DOMAINE MARQUIS D'ANGERVILLE

DOMAINE MARQUIS D'ANGERVILLE

VOLNAY
Owner:
Guillaume d'Angerville
Website
Guillaume d'Angerville runs Domaine Marquis d'Angerville with modernity but maintaining the essential values that have been passed by his predecessors: discipline, respect to the great terroirs, and humility, year after year. These values are reflected daily by great rigor in the conduct of work in the vineyard and in the control of the local wine. The first essential step to develop a great wine is to treat his vineyard well. This is why the area is controlled and the work is done only by his closest team, who know the vineyard and adheres to it’s philosophy.
DOMAINE MARQUIS D'ANGERVILLE

In 1804, Baron du Mesnil, sub-prefect of Autun, acquired the Clos des Ducs, a property located at "Vollenay" in Gold Coast, in the heart of the Côte de Beaune. On his death in 1888, Eugene du Mesnil, without direct heirs, gave the Clos des Ducs to his nephew and godson, Sem, Marquis of Angerville, at the age of 15 years. After dying in 1952, his son Jacques resumed the domain. Jacques of Angerville died prematurely in July 2003, after an entire life dedicated to the Burgundy and the greatest wines of Volnay. After his death, it was time for his family to step up and preserve the integrity of the domain. As a result, his son Guillaume resumed the field in 2003.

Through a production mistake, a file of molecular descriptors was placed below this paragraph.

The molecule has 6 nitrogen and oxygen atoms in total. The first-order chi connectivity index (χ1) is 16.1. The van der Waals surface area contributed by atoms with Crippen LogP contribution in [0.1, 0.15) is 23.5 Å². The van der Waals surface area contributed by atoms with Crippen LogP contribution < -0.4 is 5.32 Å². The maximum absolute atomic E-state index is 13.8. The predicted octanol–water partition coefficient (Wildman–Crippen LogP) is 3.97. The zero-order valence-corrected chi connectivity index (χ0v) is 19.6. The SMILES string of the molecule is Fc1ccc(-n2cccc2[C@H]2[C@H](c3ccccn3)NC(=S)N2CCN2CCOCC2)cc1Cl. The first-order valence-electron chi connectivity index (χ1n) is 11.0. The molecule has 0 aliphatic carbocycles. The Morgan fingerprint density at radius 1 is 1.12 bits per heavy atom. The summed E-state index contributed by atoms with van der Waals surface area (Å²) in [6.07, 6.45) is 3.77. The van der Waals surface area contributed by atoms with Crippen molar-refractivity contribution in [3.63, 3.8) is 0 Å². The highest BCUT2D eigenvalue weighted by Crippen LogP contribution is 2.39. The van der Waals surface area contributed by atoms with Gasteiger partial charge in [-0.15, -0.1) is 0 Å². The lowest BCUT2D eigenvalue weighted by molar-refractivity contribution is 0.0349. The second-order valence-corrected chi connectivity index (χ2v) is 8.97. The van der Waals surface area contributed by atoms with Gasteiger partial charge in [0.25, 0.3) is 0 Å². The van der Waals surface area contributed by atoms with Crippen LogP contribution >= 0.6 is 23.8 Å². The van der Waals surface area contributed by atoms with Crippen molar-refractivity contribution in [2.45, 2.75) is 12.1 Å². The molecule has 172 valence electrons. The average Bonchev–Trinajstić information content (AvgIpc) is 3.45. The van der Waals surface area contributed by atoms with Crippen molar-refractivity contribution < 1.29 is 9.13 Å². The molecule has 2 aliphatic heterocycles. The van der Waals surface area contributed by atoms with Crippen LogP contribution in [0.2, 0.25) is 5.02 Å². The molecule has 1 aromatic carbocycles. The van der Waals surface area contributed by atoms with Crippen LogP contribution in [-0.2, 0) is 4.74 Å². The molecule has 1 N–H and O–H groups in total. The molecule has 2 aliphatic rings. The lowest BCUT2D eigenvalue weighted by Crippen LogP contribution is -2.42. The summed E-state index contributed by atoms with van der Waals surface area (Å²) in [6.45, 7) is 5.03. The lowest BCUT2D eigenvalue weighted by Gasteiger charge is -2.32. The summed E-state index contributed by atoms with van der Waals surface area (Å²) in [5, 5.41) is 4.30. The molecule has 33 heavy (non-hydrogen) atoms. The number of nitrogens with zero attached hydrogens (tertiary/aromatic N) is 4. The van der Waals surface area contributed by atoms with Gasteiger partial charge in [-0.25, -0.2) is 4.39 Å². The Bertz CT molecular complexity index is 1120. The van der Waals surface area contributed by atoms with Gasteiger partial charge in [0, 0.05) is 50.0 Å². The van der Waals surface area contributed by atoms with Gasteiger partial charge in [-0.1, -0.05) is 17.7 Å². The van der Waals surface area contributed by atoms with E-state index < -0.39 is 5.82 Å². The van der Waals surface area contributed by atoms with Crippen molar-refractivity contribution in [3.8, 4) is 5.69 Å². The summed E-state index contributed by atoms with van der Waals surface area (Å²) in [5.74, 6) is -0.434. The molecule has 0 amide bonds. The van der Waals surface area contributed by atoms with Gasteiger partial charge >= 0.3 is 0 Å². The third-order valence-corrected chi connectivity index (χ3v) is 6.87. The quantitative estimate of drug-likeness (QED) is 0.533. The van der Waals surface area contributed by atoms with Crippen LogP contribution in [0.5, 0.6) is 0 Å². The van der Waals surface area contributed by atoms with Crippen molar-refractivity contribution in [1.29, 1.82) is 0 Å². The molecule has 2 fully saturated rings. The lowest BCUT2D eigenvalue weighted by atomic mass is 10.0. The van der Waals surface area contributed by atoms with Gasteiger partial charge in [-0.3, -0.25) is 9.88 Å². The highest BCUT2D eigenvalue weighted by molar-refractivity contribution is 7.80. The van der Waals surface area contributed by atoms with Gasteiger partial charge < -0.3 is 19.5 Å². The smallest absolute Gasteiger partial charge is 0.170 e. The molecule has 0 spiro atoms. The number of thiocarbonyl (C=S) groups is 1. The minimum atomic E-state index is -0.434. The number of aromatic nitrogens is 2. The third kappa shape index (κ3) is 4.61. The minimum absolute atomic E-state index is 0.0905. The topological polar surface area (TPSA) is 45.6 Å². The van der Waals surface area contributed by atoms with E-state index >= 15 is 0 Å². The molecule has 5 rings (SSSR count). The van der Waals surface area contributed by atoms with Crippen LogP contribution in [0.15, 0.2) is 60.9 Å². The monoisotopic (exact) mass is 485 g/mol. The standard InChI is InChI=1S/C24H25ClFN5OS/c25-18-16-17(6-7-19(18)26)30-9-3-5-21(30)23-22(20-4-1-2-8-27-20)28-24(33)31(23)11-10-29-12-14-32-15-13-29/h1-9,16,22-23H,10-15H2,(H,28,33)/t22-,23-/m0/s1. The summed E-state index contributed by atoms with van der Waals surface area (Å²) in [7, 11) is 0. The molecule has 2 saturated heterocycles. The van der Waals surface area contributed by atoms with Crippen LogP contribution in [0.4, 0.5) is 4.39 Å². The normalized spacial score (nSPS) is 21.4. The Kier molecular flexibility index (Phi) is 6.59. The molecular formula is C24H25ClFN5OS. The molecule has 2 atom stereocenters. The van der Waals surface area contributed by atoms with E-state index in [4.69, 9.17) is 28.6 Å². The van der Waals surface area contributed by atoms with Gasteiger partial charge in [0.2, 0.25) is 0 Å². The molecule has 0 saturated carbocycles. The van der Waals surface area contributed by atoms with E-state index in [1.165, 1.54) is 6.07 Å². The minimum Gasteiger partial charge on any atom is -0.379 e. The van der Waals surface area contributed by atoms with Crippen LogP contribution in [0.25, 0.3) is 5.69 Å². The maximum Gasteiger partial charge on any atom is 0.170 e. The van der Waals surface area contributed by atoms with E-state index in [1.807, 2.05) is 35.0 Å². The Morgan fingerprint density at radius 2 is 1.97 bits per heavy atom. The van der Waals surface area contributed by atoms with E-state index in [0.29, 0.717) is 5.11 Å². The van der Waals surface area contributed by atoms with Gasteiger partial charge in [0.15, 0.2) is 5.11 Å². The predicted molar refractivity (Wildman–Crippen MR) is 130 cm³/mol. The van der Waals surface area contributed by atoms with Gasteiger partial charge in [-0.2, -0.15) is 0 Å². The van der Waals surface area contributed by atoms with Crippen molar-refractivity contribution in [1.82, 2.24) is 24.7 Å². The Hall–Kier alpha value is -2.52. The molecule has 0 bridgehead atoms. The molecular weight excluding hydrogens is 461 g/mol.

Guillaume d'Angerville runs Domaine Marquis d'Angerville, preserving the essential values that have been passed by his predecessors: discipline, respect to the great terroirs, humility in the surprises that nature reserve, vintage after vintage.

While all Jacques' wines display a trademark elegance, complexity and length due to the high incidence of limestone in the subsoil, the different exposures and topsoils created distinct expressions. For example, Clos des Ducs, the great d'Angerville monopole, enjoys the highest elevation, on a steep, chalky slope. The “Duc” is a always a wine of grand cru intensity, with an intoxicatingly mineral perfume of rose petals, cherry and redcurrant.

Jacques d’Angerville’s non-interventionist winemaking, learned from his father, allowed these fine terroirs to be fully expressed. As he told Allen Meadows, “I want to do as little as possible to the wine. I want low yields and no signature.” After complete destemming, fermentation lasted 10 to 12 days, with a 15 to 18-month élevage in largely used barrels.  To extract fine tannins, the cap was kept moist by twice-daily pump overs. Such methods not only broughtout the crus’ inherent nobility; they created wines of perfect balance and great aging ability.

Jacques D'Angerville's non-interventionist winemaking, learned from his father, allowed these fine terroirs to be fully expressed. As he told Allen Meadows, “I want to do as little as possible to the wine. I want low yields and no signature.”